Towards the end of winter, one of the many jobs to tackle in the Gardens is cutting down the old foliage and seed heads from the flowery meadow. These have been left over winter to provide food and shelter for wildlife, but also to enjoy and appreciate the turning of the seasons within the gardens, the architectural beauty of the seedheads, and the subtle tones of autumnal colour.
Now we want to remove the fallen leaves, mosses and old growth to make way for the new seedlings. Using the green tracking allows us to work through the meadow without compacting the soil or damaging the new growth; old scaffolding boards or planks of wood work just as well.
This is a joyous task, particularly on a day when you begin to feel a hint of warmth in the sun. Spotting tiny seedlings and imagining the flowers to come is magical, and a challenge to identification skills!
Cowslip Ox-eye Daisy and Meadow Vetchling
As the days lengthen and the bare soil warms, the plants grow quickly. No two years are ever the same and it’s so exciting to watch and discover which plants have survived, or flourished, or need a bit of intervention later in the year!
There are many descriptions of ‘meadows’ in gardening: wildlife meadows where only native wildflowers are used recreate a particular natural habitat; annual meadows or mixes of arable ‘weeds’ such as poppies, corn marigolds and cornflowers; pictorial meadows of colourful plants taken from all over the world. These all require some work, and have varying maintenance regimes. If you have ever scattering some meadow mix seed or throwing a ‘seed bomb’ and been lucky enough to end up with a flowering meadow year after year, then I’d like to know your secret!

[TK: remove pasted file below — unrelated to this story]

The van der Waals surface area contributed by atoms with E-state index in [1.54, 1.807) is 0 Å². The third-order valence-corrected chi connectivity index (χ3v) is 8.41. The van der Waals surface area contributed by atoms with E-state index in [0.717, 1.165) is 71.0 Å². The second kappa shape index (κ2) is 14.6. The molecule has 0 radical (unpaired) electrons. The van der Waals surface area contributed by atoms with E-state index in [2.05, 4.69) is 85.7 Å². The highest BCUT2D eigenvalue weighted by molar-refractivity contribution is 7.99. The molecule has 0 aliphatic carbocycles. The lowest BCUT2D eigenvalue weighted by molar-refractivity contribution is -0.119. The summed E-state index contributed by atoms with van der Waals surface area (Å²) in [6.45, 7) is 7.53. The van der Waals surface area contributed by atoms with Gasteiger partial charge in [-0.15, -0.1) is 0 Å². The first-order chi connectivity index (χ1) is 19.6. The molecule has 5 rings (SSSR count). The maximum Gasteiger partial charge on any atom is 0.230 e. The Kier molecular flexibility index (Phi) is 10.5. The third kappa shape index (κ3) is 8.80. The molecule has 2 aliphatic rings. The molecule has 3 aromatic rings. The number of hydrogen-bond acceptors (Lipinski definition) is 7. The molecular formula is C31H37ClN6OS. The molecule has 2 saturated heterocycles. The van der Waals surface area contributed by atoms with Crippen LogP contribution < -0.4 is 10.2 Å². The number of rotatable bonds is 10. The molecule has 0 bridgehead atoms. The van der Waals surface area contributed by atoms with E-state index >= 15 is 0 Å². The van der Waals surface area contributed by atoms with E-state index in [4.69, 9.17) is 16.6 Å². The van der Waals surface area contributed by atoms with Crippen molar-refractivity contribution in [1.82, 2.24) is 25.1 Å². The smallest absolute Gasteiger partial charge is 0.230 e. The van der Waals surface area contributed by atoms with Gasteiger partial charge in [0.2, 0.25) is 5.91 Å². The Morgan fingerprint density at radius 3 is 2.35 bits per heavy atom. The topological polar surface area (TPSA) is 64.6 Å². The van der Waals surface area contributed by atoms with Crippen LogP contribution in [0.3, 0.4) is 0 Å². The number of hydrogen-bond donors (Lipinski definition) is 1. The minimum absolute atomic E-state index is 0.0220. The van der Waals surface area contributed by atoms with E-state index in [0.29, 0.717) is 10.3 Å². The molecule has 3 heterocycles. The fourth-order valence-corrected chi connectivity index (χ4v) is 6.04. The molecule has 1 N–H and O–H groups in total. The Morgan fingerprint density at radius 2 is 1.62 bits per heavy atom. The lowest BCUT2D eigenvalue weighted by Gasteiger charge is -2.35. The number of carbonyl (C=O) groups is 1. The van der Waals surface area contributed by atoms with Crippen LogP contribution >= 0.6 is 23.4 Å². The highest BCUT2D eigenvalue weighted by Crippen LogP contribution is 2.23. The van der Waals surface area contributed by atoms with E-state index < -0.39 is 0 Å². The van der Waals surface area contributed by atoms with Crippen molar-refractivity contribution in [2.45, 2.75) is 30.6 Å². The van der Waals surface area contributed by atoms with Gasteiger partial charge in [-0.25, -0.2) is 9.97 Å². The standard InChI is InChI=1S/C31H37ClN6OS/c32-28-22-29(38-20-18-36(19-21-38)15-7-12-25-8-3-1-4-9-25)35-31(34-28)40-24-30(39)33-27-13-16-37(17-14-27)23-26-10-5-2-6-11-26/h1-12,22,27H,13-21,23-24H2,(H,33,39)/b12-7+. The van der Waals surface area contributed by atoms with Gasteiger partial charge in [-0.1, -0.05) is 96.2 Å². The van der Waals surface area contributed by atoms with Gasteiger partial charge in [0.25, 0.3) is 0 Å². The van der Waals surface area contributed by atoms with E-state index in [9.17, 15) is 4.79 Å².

Our meadow began by clearing the site then sowing a ‘bee and butterfly’ mix from Scotia seeds. This was quickly swamped by vigorous grasses so we found that the most effective method was to supplement this by growing some plug plants, sowing seed in autumn then planting out in Spring, to give us variety. By spending time studying the plant groupings, tinkering and tweaking the plant mixes, taking out some that threaten to dominate the more delicate flowers eg oxeye daisy or greater knapweed, sowing seeds of desirable plants such as Ladys Smock to attract Orange tip butterflies or Birdsfoot trefoil for the Common Blue butterfly, we can continually experiment and learn.
Including a range of flower shapes, colours and sizes makes for a dynamic and interesting patch, but it also caters for the varying needs of the insect populations; long tongued bumblebees can access nectar in vipers bugloss, larger insects such as the garden bumblebee will appreciate the big landing pads of the umbellifers and oxeye daisies. We tend to plant out native Scottish wildlfowers, but we are not too strict about it, and I don’t think the bees, beetles and butterflies mind.
Paula, Head Gardener